According to Countryaah data, Trinidad and Tobago has an average population density of 273 residents per km2. A significant emigration means that the country was not expected to have any population increase. The largest cities in 2012 were Chaguanas (79,400 residents), San Fernando (57,600) and San Juan (56,500).
English is the official language. In principle, all born after the Second World War (in Tobago all age groups) now speak a relatively easily Creole form of this language. Otherwise there are small groups of speakers of Spanish and the Indian language bhojpuri as well as a French-based Creole language. Up until the turn of the 1900s, it was the latter’s main language.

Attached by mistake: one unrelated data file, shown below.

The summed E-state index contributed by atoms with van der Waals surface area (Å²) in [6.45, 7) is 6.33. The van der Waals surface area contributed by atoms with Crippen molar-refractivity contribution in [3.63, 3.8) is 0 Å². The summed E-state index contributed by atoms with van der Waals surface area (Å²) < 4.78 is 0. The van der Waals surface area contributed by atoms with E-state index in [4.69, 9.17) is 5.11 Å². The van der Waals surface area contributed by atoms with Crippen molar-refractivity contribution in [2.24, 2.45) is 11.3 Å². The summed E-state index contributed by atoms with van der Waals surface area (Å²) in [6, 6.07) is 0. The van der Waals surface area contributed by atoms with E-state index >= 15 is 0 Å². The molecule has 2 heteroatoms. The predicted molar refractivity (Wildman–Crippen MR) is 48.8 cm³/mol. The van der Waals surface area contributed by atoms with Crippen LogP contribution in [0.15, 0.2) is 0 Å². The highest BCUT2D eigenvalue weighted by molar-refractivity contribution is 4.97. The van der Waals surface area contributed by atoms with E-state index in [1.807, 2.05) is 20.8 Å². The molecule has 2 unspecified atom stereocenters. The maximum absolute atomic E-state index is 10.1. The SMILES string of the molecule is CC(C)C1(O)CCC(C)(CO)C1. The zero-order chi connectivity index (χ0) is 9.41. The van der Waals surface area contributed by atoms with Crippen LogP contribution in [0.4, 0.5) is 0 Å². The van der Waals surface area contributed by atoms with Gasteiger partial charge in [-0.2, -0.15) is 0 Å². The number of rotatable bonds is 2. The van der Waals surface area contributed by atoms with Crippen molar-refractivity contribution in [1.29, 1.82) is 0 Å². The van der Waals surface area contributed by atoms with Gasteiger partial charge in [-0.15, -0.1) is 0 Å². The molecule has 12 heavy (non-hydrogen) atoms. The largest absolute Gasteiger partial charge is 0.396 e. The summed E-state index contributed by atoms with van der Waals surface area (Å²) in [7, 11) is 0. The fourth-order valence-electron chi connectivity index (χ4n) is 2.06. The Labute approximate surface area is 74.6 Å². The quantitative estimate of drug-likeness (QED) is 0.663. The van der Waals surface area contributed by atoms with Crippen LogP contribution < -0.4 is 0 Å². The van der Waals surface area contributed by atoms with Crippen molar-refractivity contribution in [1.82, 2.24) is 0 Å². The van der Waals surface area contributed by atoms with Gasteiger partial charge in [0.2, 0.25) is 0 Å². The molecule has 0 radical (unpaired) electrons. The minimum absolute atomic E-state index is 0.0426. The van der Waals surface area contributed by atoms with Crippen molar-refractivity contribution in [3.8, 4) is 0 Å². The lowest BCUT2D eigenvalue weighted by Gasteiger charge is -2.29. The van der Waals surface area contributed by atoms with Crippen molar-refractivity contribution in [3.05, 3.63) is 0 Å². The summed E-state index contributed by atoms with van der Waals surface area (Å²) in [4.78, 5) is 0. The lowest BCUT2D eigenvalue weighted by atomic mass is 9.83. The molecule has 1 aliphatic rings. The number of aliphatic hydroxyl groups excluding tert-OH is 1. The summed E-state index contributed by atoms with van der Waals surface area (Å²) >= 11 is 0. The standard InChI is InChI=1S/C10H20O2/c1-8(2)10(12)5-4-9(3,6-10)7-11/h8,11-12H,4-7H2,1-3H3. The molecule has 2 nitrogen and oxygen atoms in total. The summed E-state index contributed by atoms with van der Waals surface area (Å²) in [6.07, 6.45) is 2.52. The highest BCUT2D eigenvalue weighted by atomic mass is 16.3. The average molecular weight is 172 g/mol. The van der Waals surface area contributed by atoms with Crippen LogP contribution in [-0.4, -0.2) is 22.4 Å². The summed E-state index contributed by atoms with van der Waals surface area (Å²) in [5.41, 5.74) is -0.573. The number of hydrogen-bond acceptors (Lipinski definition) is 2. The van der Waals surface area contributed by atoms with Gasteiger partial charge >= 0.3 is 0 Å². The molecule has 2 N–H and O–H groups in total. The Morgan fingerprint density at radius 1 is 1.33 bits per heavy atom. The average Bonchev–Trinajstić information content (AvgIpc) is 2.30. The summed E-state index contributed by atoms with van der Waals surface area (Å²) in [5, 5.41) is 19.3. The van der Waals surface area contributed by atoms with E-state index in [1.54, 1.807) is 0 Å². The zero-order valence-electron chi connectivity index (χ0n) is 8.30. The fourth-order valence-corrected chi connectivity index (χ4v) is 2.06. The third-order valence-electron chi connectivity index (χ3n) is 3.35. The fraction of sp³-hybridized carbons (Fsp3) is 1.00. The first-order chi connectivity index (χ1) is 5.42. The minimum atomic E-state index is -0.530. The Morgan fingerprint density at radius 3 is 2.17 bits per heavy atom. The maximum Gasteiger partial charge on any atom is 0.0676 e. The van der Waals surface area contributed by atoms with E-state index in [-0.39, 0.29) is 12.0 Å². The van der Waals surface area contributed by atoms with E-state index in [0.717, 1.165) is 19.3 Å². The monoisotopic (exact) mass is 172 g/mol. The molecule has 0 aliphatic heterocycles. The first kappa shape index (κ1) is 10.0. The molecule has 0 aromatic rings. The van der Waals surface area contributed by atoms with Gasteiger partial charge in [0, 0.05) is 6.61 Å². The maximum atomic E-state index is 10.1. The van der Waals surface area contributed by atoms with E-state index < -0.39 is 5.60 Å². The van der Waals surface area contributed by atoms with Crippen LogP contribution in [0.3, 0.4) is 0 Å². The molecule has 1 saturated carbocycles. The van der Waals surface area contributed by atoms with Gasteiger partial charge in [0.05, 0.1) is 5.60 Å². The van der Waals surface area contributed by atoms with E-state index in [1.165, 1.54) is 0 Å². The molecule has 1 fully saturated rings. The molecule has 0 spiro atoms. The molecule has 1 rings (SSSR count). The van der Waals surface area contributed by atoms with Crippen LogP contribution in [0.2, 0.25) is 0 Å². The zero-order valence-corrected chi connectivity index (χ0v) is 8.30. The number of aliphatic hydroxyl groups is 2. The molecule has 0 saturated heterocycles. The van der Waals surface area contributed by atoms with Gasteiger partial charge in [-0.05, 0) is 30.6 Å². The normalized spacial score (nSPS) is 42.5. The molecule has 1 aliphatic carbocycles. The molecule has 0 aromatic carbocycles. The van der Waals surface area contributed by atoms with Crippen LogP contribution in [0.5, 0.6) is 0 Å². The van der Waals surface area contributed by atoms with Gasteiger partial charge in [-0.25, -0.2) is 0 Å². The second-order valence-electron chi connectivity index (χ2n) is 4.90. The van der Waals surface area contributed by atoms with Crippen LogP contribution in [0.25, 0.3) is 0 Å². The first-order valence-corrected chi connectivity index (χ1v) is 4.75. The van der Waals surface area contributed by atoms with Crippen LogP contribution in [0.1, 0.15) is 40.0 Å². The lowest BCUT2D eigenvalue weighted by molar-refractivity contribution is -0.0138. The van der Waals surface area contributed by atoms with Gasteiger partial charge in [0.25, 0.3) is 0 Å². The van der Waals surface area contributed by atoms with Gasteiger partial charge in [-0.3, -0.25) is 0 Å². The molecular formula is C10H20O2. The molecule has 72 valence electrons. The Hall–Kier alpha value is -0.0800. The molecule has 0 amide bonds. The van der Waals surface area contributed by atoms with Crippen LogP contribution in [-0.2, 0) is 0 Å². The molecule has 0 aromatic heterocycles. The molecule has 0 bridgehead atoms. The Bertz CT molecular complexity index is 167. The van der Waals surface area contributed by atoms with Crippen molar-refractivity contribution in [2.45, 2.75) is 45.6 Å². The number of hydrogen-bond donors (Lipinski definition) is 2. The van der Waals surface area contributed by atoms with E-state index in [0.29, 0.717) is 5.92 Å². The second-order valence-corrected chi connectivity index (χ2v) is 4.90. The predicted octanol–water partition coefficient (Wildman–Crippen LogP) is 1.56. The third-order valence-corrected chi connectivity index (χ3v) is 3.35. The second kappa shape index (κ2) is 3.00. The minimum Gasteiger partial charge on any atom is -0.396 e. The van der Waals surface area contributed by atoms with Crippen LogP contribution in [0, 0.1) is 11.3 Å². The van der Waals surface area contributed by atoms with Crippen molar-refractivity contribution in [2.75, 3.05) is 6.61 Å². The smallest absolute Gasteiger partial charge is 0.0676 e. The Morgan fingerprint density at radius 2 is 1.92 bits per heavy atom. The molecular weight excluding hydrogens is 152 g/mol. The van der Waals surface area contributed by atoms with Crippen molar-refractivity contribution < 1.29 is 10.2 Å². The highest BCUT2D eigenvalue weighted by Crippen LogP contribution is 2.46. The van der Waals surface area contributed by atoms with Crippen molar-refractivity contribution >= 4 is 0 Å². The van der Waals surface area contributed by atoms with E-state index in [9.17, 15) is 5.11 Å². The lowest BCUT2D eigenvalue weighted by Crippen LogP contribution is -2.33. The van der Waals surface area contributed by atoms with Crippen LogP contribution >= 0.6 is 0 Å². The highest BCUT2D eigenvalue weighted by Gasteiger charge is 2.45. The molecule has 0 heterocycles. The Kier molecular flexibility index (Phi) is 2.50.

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According to thesciencetutor, Christianity has been dominated Trinidad and Tobago since 1802 by the colonial churches, Anglicans and Presbyterians of the British Empire. 32% are Catholics. There are also Methodists, Baptists and followers of Pentecostal communities as well as Hindus and Buddhists. Ecumenics is done through the Caribbean Council of Churches for the poor and marginalized. Neo-African movements and cults are strongly alive in santería and revival, e.g. Spiritual Baptists. An interreligious dialogue has begun between Christian and Afro-Indian religious traditions.